4 Ways to Strengthen Your Back

Building core muscles will protect you from injury

Your back muscles are involved in every move you make. The spinal system includes muscles along with the bones, discs, joints and ligaments in the trunk and abdominal area, together known as the core. This complex system helps your body twist, turn, bend, extend and bear stress from everyday activities.

Advertising Policy

Cleveland Clinic is a non-profit academic medical center. Advertising on our site helps support our mission. We do not endorse non-Cleveland Clinic products or services. Policy

“Weakness, imbalance or tightness in the muscles that support the spine creates imbalance and can lead to abnormal posture, muscle fatigue and pain,” says Daniel Mazanec, MD, Associate Director of the Cleveland Clinic Center for Spine Health.

“The primary benefit of a healthy back is reduction in episodes of back pain,” he adds, noting that back pain is the No. 1 reason for downtime from work in people age 40 and younger. At some point, 90 percent of adults have an episode of back pain that lasts at least a few days and interferes with activities.

The following exercises for all levels help build core muscles to protect the spine and prevent back pain. “There are a number of ways to strengthen the core,” Dr. Mazanec says. “The exercise you choose will depend on whether you have had back problems before, and your age.” Be sure to discuss any exercise program with your doctor first.

Advertising Policy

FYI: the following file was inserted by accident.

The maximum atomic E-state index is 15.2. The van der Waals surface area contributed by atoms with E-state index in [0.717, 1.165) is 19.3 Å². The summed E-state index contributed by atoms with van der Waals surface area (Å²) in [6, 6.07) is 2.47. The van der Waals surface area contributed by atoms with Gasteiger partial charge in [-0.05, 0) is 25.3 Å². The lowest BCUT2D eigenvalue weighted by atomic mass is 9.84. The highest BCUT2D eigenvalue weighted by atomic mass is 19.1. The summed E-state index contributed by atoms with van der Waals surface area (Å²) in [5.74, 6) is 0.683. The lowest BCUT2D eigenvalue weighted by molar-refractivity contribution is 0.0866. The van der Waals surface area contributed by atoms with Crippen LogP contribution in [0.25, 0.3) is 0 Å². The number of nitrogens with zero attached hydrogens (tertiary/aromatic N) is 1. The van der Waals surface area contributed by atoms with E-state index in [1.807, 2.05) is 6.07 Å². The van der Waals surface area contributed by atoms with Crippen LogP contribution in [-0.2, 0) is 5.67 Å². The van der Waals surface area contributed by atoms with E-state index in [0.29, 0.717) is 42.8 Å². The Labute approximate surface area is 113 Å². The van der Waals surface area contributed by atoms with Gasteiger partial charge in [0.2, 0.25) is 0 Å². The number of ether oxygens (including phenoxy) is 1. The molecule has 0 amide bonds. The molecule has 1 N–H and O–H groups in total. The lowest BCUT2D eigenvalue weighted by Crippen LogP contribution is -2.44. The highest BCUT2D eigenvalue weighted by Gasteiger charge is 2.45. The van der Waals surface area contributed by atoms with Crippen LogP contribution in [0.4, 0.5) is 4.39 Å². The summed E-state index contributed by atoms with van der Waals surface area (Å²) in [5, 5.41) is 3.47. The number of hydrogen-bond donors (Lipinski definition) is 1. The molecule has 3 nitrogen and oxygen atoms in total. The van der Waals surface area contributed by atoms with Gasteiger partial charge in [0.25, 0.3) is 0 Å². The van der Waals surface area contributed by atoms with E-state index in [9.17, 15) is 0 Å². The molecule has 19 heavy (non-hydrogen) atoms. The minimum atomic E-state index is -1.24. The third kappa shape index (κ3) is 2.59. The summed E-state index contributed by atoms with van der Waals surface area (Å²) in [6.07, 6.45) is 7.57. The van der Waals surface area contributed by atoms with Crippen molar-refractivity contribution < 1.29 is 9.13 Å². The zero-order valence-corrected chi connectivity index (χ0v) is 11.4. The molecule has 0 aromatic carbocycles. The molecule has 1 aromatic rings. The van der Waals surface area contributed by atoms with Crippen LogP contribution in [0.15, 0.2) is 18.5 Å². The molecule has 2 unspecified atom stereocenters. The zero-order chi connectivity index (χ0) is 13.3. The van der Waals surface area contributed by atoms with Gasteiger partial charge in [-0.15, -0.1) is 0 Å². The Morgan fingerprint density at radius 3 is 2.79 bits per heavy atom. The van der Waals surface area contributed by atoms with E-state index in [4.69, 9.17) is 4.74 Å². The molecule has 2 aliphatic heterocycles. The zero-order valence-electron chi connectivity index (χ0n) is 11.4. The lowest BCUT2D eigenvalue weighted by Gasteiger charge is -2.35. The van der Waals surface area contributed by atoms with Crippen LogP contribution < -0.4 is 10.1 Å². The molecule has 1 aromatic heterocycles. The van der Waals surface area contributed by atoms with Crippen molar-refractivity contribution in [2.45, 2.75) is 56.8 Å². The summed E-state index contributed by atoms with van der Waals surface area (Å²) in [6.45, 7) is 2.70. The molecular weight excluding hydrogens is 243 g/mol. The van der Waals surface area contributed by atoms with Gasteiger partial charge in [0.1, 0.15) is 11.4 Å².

1. Pool exercises (easy)

Pool walking is a low-impact way to build core muscles. As you move, the core works against the force of the water. “This is gentle on extremities such as knees, hips, ankles and feet,” says Dr. Mazanec.

2. Exercise ball (medium/difficult)

Exercise videos and classes will help you understand how to use an exercise ball appropriately. These exercises are deceptively simple, Dr. Mazanec says, and, with practice, you can increase intensity gradually.

3. Floor exercises (medium/difficult)

A popular core booster is the side plank. Lie on your right side with your right hand on the ground. (Beginners should use the elbow.) Lift yourself up to form a plank, with your right arm straight and left arm at your side. Hold the position, then repeat. Be sure to keep the body in a straight line while tightening the abs and posterior.

Advertising Policy

4. Mind-body workouts (easy to difficult)

Disciplines such as tai chi, yoga and Pilates help target core muscles. Sign up for a class or rent a DVD exercise program to try at home. Dr. Mazanec notes that tai chi is low impact and ideal for people with a history of musculoskeletal problems. Choose “relaxation” yoga for lower impact. Pilates is centered around building core strength and improving posture.

No matter what you do, the key is to find an activity appropriate for your body — one that you enjoy and will stick with so you can continue to build a strong, healthy back.

Advertising Policy